Fatal injuries were reported in Hermitage after a vehicle collided with a motorcycle on Sunday.
Per a report by WKRN.com, the accident happened at around 1 p.m. on Old Hickory Boulevard at Butler Lane. Metro Nashville Police say that two motorcyclists were traveling side-by-side in the southbound lanes when a blue Nissan Altima crossed into oncoming traffic from the northbound lanes and struck them head-on before leaving the scene.
The impact of the collision caused a 60-year-old man from Madison to suffer fatal injuries. The other rider—a 67-year-old man from Hendersonville—suffered road rash and minor injuries and was transported to Summit Medical Center to receive treatment.
The driver of the Altima was found at around 7 p.m. and arrested. He is being charged with vehicular homicide by intoxication, vehicular assault, and leaving the scene of a crash.
A passenger inside the Altima suffered injuries and was transported to Vanderbilt University Medical Center to receive treatment. Police say that there was evidence that the driver may have used alcohol or drugs prior to the crash, but there was no indication that the motorcyclists were impaired.
How Can Motorcyclists Reduce Their Risks on the Road?
Although their presence is more common during the spring and summer, motorcycles still represent a minority of the vehicles on the road, especially in Middle Tennessee. Because drivers aren’t always on the lookout for motorcycles, it’s important for motorcyclists to take as many steps as possible to protect themselves when they’re riding.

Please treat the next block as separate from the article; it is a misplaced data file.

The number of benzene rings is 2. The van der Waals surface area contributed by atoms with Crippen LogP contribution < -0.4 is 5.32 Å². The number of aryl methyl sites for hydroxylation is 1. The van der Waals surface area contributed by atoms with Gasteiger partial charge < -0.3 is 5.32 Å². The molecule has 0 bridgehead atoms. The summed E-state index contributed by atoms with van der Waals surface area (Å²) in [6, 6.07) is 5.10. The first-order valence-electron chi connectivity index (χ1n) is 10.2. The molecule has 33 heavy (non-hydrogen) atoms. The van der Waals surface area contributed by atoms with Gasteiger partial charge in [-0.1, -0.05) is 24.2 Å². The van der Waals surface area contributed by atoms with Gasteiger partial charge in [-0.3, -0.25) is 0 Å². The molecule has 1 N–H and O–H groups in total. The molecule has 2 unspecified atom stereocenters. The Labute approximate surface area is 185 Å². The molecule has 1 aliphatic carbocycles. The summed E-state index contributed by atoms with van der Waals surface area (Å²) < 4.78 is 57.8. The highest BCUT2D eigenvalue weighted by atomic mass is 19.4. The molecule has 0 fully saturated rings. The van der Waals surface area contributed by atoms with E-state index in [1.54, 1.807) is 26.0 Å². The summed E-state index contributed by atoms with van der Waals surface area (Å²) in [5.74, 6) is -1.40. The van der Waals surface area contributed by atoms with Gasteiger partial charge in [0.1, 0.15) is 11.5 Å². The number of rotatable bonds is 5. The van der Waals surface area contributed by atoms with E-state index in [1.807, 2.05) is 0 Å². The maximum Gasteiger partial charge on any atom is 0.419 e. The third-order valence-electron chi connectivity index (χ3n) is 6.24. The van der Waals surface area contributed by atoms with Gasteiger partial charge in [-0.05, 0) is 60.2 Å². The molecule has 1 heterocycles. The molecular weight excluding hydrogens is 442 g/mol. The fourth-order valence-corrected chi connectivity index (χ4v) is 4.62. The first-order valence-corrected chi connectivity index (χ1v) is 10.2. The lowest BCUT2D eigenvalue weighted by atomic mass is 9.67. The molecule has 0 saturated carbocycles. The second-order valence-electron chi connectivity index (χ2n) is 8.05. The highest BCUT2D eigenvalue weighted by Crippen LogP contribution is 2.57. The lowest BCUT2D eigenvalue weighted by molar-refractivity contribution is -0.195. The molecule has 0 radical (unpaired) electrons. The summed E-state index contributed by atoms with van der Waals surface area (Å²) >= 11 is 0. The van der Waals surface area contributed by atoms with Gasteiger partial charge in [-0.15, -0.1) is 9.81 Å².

If you or someone you know rides a motorcycle, following these steps can help you reduce your risks:
It’s a popular phrase in the motorcycle community, and it holds true for any riders who want to protect themselves as best as possible when they head out on the road. All the gear includes a helmet, jacket, riding pants, boots, and gloves. It’s important to follow this rule for every trip, whether it’s a cross-country excision or just a leisurely cruise around the neighborhood.
Even the biggest motorcycles can still seem invisible at times to many drivers. Most drivers are trained to be on the lookout for other cars, trucks, and SUVs—not people traveling on two wheels. That’s why it’s important to assume that other drivers can’t see you and to always adopt a defensive driving philosophy. This is especially important to remember when making left turns, as that’s one of the most common scenarios that leads to serious motorcycle crashes.
As a motorcyclist, you get all the same rights on the roadway as drivers of passenger vehicles. However, it also means you’re required to follow the same laws and common courtesies. That means staying in your lane, using your turn signals, coming to a complete stop at stop signs and traffic lights, never following too closely, and never lane-splitting.
Drinking and driving is extremely dangerous, as even low levels of intoxication and impairment can dramatically reduce a person’s ability to safely drive a car. The same is true for motorcyclists. Being legally at or over the limit makes it more difficult for you to control your motorcycle, stop or slow down smoothly, and make good decisions while you’re riding.
The Nashville motorcycle accident attorneys at Matt Hardin Law know that while there are many dangers associated with motorcycles, riders who place caution and safety as their top priorities are less likely to be involved in accidents and less likely to be seriously injured if they are involved in crashes.
Unfortunately, accidents still happen no matter how many precautions you take—especially when other drivers are careless. If you or someone you know was hurt by another driver’s negligence, you may be eligible to pursue a claim for compensation for your medical bills and lost wages. Get in touch with our legal team today to find out how we can assist you.
Just dial (615) 200-1111 or complete a free online consultation form to speak with our attorneys. We have more than two decades of experience, and we’re ready to put it to work for you and your family today.